increased both in numbers and in wealth. In the Hewley suit, 1830–42 [see Bowles, Edward], great pains were taken by the unitarian defendants to collect indications of concession to heterodox opinion on the part of Bury, as a representative presbyterian of his time. James has shown that the ‘Exhortation’ at Savage's ordination, quoted to prove (which it does not) opposition to the Calvinistic doctrine of election, was not by Bury, but by John Rastrick, M.A., of Lynn (d. 18 Aug. 1727, aged seventy-eight). The strength of the unitarian case is in a farewell letter from Bury to his Lewin's Mead congregation. He here says, ‘I never was prostituted to any party, but have endeavoured to serve God as a catholic christian,’ and speaks of requirements which have no good Scripture warrant, as making ‘apocryphal sins and duties.’ The address is essentially practical, avoiding controversy, and the strain is fervently evangelical. Bury died 10 March 1730, and was buried in St. James's churchyard, where formerly was an altar tomb with Latin epitaphs to Bury and his wife (given in Corry and Evans's Bristol, 1816, ii. 181). The parish register has the entry, ‘Burialls 1729, March 15. Mr. Samll. Bury. Tom [i.e. tomb] a techer lewends mead meating.’ His portrait hangs in the vestry at Bury St. Edmunds. He married, on 29 May 1697, Elizabeth [q. v.], second daughter of Captain Adams Lawrence, of Linton, Cambridgeshire.
Bury published: 1. ‘A Scriptural Catechism, being an Abridgment of Mr. O. Stockton's, design'd especially for the use of charity schools in Edmund's-Bury,’ 1699 (not seen). 2. ‘A Collection of Psalms, Hymns, &c.,’ for private use, 3rd ed. 1713 (not seen). 3. ‘Θρηνωδία. The People's Lamentation for the Loss of their Dead Ministers, or Three Sermons occasioned by the death of the late Reverend and Learned Divines, Mr. John Fairfax and Mr. Timothy Wright,’ 1702, 8vo. 4. ‘A Funeral Sermon for the Rev. Mr. Samuel Cradock,’ &c. 1707, 8vo. 5. ‘Two sermons preach'd at the opening of a new erected Chappel in St. Edmunds-Bury,’ &c., 1712, 8vo. 6. ‘A Funeral Sermon for Robert Baker, Esq.,’ &c., 1714, 8vo. 7. ‘The Questions’ at the ordination of S. Savage, printed with John Rastrick's ‘Sermon’ on the occasion, 1714, 8vo. 8. ‘An Account of the Life and Death of Mrs. Elizabeth Bury, &c., chiefly collected out of her own Diary,’ Bristol, 1720, 8vo, 4th edit. 1725, 8vo.
[Tong's Life of Matthew Henry, 1716, p. 27; Palmer's Nonconf. Memorial, 1803, iii. 250; Toulmin's Histor. View of Prot. Diss., 1814, p. 584; Calamy's Histor. Account of My Own Time, 1830, i. 106; Prot. Diss. Mag. 1794, p. 235; Murch's Hist. of Presb. and Gen. Bapt. Churches in W. of Eng., 1835, p. 107 sq.; Historical Illustrations and Proofs, in Shore v. Attorney-Gen. [by Joseph Hunter], 1839, p. 17; Hunter's Life of O. Heywood, 1842, p. 389; James's Hist. Presb. Chapels and Charities, 1867, pp. 165 sq., 634 sq., 675, 679; Browne's Hist. of Congregationalism in Norf. and Suff., 1877, pp. 420, 498, 518; Bristol Times and Mirror, 13 April 1885; extract from Register of Bolas Magna, per Rev. R. S. Turner; Evans's MS. List of Congregations, in Dr. Williams's Library; manuscript minute-book of Churchgate Street Chapel, Bury St. Edmunds; and Bury's publications, noted above.]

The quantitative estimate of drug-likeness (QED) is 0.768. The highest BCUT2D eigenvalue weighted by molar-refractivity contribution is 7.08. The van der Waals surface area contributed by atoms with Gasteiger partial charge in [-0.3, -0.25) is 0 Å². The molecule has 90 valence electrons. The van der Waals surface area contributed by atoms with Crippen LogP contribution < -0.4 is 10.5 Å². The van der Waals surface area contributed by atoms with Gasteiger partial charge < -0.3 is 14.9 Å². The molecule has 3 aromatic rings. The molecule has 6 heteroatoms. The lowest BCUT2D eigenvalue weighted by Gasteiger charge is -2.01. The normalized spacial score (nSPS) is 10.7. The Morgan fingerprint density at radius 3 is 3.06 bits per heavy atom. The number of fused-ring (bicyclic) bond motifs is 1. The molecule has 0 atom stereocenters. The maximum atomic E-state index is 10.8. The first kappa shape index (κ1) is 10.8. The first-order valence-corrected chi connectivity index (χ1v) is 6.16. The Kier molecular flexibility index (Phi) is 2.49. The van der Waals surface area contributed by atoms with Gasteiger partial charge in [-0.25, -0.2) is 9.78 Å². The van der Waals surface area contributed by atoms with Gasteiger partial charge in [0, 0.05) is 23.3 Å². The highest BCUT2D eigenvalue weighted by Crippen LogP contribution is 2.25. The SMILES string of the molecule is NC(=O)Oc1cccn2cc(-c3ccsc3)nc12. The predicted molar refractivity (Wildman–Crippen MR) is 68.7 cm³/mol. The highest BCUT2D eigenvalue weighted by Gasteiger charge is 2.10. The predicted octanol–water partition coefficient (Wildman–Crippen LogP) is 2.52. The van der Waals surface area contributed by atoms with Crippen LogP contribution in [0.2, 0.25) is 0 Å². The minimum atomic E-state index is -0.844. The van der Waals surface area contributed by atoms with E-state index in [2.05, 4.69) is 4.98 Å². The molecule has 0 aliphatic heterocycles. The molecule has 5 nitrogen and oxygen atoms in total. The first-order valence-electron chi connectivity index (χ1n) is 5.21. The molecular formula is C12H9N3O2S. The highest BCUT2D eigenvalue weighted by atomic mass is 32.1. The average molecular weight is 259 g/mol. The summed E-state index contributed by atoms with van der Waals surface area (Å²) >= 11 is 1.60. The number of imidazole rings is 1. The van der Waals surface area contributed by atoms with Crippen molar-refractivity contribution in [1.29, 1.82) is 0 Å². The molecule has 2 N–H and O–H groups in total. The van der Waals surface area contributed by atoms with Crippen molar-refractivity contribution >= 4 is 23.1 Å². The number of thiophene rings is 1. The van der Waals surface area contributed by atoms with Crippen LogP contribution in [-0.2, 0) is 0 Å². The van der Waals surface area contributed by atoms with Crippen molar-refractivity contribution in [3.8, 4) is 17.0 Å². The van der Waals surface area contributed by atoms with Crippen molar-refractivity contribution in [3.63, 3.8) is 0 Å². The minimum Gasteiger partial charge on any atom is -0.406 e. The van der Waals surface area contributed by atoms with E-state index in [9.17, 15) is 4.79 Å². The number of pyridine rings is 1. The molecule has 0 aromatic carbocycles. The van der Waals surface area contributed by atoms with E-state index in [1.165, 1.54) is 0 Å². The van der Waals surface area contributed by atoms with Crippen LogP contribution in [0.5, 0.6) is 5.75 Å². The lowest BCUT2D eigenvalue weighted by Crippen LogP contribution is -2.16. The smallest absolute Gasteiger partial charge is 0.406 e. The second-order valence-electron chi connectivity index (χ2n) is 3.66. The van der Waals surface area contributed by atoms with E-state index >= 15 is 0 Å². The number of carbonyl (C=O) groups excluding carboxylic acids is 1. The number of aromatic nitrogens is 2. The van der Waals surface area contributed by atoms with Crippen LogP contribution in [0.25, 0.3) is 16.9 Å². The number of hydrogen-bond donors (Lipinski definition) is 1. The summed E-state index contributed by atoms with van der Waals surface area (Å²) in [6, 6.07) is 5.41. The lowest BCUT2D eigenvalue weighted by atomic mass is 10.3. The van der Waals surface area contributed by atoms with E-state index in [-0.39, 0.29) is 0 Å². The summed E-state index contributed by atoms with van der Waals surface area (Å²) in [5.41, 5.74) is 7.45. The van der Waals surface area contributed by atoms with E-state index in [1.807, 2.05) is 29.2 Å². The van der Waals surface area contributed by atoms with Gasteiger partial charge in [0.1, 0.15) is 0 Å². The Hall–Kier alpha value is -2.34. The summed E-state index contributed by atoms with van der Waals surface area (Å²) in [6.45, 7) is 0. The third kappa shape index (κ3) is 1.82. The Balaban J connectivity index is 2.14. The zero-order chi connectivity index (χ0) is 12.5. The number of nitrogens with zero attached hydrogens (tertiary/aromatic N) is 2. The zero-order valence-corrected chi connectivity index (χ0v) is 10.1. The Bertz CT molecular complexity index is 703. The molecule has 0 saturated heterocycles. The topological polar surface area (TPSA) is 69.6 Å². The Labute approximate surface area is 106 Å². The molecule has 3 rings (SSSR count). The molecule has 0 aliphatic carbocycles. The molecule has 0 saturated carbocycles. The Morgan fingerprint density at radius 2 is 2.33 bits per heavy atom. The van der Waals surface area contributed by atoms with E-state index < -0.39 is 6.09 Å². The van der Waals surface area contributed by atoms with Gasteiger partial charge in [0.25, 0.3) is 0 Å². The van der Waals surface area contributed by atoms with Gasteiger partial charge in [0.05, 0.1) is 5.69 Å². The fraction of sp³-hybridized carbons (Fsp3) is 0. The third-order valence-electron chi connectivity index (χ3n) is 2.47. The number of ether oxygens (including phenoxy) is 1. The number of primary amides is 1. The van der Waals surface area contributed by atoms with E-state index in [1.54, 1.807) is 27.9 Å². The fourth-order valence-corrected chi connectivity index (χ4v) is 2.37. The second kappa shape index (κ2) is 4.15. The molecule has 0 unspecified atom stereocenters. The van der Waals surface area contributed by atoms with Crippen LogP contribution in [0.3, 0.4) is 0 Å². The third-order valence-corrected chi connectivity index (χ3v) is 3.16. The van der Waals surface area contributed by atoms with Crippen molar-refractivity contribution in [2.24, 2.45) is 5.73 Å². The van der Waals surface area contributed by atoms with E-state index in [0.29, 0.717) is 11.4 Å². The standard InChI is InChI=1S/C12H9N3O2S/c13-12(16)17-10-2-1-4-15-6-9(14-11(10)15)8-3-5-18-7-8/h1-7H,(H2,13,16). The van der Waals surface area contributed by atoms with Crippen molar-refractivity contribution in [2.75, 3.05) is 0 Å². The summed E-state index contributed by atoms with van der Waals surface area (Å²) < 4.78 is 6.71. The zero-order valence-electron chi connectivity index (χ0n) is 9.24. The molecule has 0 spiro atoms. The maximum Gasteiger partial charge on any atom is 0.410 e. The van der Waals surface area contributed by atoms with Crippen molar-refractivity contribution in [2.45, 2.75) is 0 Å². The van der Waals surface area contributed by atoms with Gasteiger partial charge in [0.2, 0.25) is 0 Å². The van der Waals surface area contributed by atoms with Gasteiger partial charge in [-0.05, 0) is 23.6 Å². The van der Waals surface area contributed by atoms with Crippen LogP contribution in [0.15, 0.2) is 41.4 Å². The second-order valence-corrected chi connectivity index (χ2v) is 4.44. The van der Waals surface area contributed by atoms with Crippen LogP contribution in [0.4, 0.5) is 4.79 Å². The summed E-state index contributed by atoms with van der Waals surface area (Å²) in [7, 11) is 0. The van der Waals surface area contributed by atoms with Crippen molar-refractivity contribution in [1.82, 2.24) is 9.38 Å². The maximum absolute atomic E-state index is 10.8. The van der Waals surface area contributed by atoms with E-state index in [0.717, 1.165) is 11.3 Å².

BURY, THOMAS (1655–1722), judge, youngest son of Sir William Bury, knight, of Linwood in Lincolnshire, waa born in 1655, took a bachelor's degree at Lincoln College, Oxford, in February 1667, and in 1668 was entered a student at Gray's Inn. He was called to the bar in 1676, and after some years' practice became a serjeant-at-law in 1700, and on 26 Jan. 1701, when Sir Littelton Powys was removed to the king's bench, he was created a baron of the exchequer. Of this his epitaph says that he 'by his Great Application to the Study of the Law, raised himself to one of the highest Degrees in that Profession,' but Mr, Speaker Onslow, in his notes to Bishop Burnet's 'History,' affirms 'that it appeared from Bury's book of accounts (a most unlikely place for such a revelation) that he gave Lord-keeper Wright a bribe of 1,000l. for elevating him to the bench. For fifteen years he continued to discharge the duties of a puisne judge. In 1704, when corrupt practices had extensively prevailed at the Aylesbury election, the whigs, who were then defeated, knowing that proceeding by a petition to the House of Commons would be useless, caused actions to be brought in the queen's bench by some of the electors against the returning officers. One of these actions, the leading case of Ashby v. White, after judgment for the defendants in the queen's bench, from which Lord Chief Justice Holt dissented, was taken to the House of Lords upon a writ of error, and the judges were summoned to advise the house. Of these judges Bury was one, and his opinion was given in support of that of the lord chief justice in the court below; and Lord Somers being of the same opinion, the decision of the queen's bench was reversed by fifty to sixteen. On 20 and 22 April 1710 he, with Chief-justice Parker and Mr. Justice Tracy, at the Old Bailey, tried one Damary for riot and being ringleader of a mob. There is a letter of his (25 June 1713) preserved among